3M Company
Type Public
Traded as NYSEMMM
Dow Jones Component
S&P 500 Component
Industry Conglomerate
Founded Two Harbors, Minnesota
(1902 (1902))
Founder(s) Dr. Danley Budd, Henry Bryan, Hermon Cable, John Dwan, William McGonagle
Headquarters Maplewood, Minnesota, U.S.
Area served Worldwide
Key people George Buckley
(Chairman, President & CEO)
Products List of 3M Company products
Revenue increase US$ 26.662 billion (2010)[1]
Operating income increase US$ 05.918 billion (2010)[1]
Net income increase US$ 04.085 billion (2010)[1]
Total assets increase US$ 30.156 billion (2010)[1]
Total equity increase US$ 16.017 billion (2010)[1]
Website 3M.com

3M Company (NYSEMMM), formerly known as the Minnesota Mining and Manufacturing Company, is an American multinational conglomerate corporation based in Maplewood, Minnesota, United States.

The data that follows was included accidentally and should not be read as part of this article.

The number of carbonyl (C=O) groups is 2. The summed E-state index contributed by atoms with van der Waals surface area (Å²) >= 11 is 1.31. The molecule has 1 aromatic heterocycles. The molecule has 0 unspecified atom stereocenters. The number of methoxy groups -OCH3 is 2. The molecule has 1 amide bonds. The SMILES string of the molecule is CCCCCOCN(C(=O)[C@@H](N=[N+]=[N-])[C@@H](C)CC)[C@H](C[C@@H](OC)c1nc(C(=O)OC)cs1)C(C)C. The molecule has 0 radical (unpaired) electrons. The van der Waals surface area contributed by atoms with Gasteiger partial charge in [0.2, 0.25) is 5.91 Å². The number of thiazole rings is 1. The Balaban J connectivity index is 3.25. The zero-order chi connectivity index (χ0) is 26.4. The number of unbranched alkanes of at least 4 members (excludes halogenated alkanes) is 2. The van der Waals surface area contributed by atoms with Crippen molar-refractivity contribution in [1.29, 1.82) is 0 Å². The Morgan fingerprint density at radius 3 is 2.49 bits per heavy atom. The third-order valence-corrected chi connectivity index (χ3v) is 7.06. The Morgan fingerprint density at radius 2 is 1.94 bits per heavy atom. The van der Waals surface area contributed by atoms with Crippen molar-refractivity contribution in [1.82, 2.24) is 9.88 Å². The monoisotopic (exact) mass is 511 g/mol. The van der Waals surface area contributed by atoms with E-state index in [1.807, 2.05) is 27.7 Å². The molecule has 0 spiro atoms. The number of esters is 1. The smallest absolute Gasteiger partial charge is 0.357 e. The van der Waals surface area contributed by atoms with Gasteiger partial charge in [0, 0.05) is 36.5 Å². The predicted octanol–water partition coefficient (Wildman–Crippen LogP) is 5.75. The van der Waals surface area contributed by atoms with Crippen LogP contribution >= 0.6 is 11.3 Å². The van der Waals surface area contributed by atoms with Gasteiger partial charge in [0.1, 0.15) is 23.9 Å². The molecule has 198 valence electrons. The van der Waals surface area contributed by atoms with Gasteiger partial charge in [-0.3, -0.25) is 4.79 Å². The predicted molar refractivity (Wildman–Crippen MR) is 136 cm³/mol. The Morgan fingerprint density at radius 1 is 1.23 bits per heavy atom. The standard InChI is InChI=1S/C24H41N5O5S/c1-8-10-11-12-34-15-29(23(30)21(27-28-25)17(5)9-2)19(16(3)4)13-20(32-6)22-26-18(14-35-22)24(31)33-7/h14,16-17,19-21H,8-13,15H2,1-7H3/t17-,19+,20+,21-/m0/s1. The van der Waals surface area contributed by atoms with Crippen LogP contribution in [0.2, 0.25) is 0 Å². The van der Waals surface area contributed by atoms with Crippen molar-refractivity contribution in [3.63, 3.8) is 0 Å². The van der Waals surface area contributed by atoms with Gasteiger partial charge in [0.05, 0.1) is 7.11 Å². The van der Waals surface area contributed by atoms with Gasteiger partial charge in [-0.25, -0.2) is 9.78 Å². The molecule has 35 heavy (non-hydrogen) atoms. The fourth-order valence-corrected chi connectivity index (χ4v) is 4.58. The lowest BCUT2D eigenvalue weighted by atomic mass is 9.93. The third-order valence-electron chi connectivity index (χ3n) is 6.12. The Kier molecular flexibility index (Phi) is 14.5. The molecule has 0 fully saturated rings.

With over 80,000 employees, they produce more than 55,000 products, including: adhesives, abrasives, laminates, passive fire protection, dental products, electronic materials, medical products, car care products (such as sun films, polish, wax, car shampoo, treatment for the exterior, interior and the under chassis rust protection)[2], electronic circuits and optical films.[3] 3M has operations in more than 60 countries – 29 international companies with manufacturing operations, and 35 with laboratories. 3M products are available for purchase through distributors and retailers in more than 200 countries, and many 3M products are available online directly from the company.